Detailed clinicopathological information is presented in Table 1. A total of 28 patients were identified; the overall prevalence of PEAC in NSCLC (n = 5558) and primary pulmonary adenocarcinoma (n = 4091) was 0.5% and 0.68%, respectively. There was no significant difference between patients with PEAC and IAC in terms of smoking status, lymph node metastases, site of the main tumor, and location type (central and peripheral). In both PEACs and IACs, tumors were more frequently located in the upper lobe and the peripheral zone, and stage I was the most common pathological stage. The proportion of male population was 78.6% in PEACs and 50.0% in IACs, respectively, suggesting that there was a higher prevalence of male than of female PEAC patients (P = .008). Compared with IAC, patients with PEAC were older (P = .041) and had larger lesions (P = .001) with a more advanced stage (P = .011). PEAC patients had higher values of CEA (P = .008) and CA19-9 (P < .001) than IAC patients.

Table 1

Table 1

Table 2 summarizes the detailed clinicopathological characteristics and history of PEACs. Cough was the most common initial presenting symptom, which occurred in 12 (42.9%) patients. Seven patients presented with a history of cough for 2 weeks to 2 years; 3 patients presented with cough and hemoptysis for 1 week; 1 patient complained of cough, fever, and chest/back pain; 1 patient presented with cough and fever for 2 weeks; and 1 patient presented persistent chest/back pain for 2 months. Specifically, pulmonary lesions in 15 out of 28 (53.57%) patients were found during health examination, without any symptoms. All tumors were surgically resected and the patients underwent systematic mediastinal lymphadenectomy. One patient underwent unilateral pulmonary resection, 3 patients underwent segmentectomy, and 24 (85.71%) patients underwent lobectomy. Twenty-six (92.86%) patients showed a solitary mass. Two patients had multiple lesions, 1 stage T3 and 1 stage T4. Thirteen (46.43%) patients had lesions in the left lung and 15 (53.57%) patients in the right lung. All PEAC patients were followed-up to June 31, 2017. Five patients died, 19 survived, and 4 not available, with follow-up period of 1 to 30 months.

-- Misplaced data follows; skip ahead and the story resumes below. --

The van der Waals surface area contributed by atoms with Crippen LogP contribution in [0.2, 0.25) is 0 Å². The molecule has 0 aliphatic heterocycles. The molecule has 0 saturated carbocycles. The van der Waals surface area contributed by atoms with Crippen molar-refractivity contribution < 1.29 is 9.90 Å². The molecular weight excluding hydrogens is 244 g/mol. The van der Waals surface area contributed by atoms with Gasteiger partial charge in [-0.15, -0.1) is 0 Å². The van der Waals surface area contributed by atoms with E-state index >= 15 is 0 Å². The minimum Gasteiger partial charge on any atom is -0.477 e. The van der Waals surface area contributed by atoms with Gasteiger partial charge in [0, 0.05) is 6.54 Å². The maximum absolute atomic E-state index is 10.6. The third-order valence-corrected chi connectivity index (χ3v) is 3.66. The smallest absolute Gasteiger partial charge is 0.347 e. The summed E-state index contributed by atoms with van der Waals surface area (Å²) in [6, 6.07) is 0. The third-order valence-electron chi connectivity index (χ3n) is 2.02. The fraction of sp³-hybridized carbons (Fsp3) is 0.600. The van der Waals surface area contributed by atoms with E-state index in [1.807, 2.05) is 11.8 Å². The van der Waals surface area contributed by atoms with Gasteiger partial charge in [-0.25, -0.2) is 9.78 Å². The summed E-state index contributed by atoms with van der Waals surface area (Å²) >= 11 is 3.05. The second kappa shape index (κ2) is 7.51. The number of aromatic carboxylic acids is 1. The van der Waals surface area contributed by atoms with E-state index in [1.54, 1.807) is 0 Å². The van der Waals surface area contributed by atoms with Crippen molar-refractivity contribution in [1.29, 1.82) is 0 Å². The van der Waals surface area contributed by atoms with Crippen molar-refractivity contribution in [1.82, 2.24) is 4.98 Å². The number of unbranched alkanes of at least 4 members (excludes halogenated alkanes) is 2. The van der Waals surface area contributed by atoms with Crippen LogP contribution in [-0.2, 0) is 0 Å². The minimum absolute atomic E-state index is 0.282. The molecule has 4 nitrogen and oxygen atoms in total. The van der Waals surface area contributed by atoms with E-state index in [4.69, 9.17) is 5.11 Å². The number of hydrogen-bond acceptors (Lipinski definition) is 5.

Table 2

Table 2

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3.2 Radiology findings

The pulmonary abnormalities observed on the initial CT scans are summarized in Table 3. Masses were observed in 17 (60.71%) of 28 PEACs, whereas 34 (37.0%) out of 92 IACs (P = .025) had masses. There was no significant difference between patients with PEAC and IAC in terms of lobulation, spiculation, pleural indentation, pleural effusion, and lymphadenopathy. Radiologically, most (71.7%) of the main tumors appeared as solid nodules on images in the IAC group, whereas all 28 (100%) patients with PEAC presented solid nodules and had no ground-glass opacity (GGO) (P = .006).

Table 3

Table 3

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3.3 Immunohistochemistry results in PEAC

Detailed immunohistochemical characteristics are shown in Table 4 and Fig. 1. TTF-1 expression was detected in all 28 patients, and 10 cases (35.71%) were positive. Napsin A and CK7 expressions were detected in 27 and 26 patients, respectively; 18 (66.67%) and 6 (23.08%) patients were positive. All 10 cases positive for TTF-1 and/or napsin A were also positive for CK7. Both TTF-1 and napsin A were negative in 16 patients, of which 7 patients were positive for CK7. All cases negative for CK7 were also negative for TTF-1 and napsin A. It can be observed that CK7 is a more valuable lung cancer molecular marker for the differential diagnosis of PEAC. Nine patients were tested for the lung adenocarcinoma markers. The expressions of CK7, TTF-1, and napsin A were found to be negative, whereas the expressions of the enteric carcinoma immune markers villin and CK20 and/or CDX-2 were positive. These results indicated that the expression of lung adenocarcinoma immune markers in PEAC patients can be negative.

Table 4

Table 4

Figure 1

Figure 1